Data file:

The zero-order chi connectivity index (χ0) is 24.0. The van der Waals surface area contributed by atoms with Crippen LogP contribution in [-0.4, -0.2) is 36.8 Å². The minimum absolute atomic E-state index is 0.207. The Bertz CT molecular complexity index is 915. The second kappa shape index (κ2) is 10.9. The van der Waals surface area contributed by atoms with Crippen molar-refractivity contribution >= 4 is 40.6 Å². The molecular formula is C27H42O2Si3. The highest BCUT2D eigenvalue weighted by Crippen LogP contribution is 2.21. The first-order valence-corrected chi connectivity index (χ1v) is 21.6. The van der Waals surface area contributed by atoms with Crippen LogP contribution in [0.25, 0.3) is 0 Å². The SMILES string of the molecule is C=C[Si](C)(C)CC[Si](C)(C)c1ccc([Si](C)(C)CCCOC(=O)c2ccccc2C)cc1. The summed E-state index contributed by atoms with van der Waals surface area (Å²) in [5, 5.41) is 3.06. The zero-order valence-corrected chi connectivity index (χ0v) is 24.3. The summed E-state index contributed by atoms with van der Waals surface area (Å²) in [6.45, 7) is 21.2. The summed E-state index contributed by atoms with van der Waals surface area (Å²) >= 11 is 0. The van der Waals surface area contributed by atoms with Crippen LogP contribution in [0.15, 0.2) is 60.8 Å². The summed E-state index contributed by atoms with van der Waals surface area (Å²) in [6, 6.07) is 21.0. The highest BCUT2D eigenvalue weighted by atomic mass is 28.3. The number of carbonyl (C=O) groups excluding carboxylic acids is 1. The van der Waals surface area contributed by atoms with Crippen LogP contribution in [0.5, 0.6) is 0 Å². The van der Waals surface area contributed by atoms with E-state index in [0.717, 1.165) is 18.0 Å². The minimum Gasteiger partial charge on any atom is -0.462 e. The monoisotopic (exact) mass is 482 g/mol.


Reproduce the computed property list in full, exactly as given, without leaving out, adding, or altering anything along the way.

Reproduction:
The zero-order chi connectivity index (χ0) is 24.0. The van der Waals surface area contributed by atoms with Crippen LogP contribution in [-0.4, -0.2) is 36.8 Å². The minimum absolute atomic E-state index is 0.207. The Bertz CT molecular complexity index is 915. The second kappa shape index (κ2) is 10.9. The van der Waals surface area contributed by atoms with Crippen molar-refractivity contribution >= 4 is 40.6 Å². The molecular formula is C27H42O2Si3. The highest BCUT2D eigenvalue weighted by Crippen LogP contribution is 2.21. The first-order valence-corrected chi connectivity index (χ1v) is 21.6. The van der Waals surface area contributed by atoms with Crippen LogP contribution in [0.25, 0.3) is 0 Å². The SMILES string of the molecule is C=C[Si](C)(C)CC[Si](C)(C)c1ccc([Si](C)(C)CCCOC(=O)c2ccccc2C)cc1. The summed E-state index contributed by atoms with van der Waals surface area (Å²) in [5, 5.41) is 3.06. The zero-order valence-corrected chi connectivity index (χ0v) is 24.3. The summed E-state index contributed by atoms with van der Waals surface area (Å²) in [6.45, 7) is 21.2. The summed E-state index contributed by atoms with van der Waals surface area (Å²) >= 11 is 0. The van der Waals surface area contributed by atoms with Crippen LogP contribution in [0.15, 0.2) is 60.8 Å². The summed E-state index contributed by atoms with van der Waals surface area (Å²) in [6, 6.07) is 21.0. The highest BCUT2D eigenvalue weighted by atomic mass is 28.3. The number of carbonyl (C=O) groups excluding carboxylic acids is 1. The van der Waals surface area contributed by atoms with Crippen LogP contribution in [0.5, 0.6) is 0 Å². The van der Waals surface area contributed by atoms with E-state index in [0.717, 1.165) is 18.0 Å². The minimum Gasteiger partial charge on any atom is -0.462 e. The monoisotopic (exact) mass is 482 g/mol.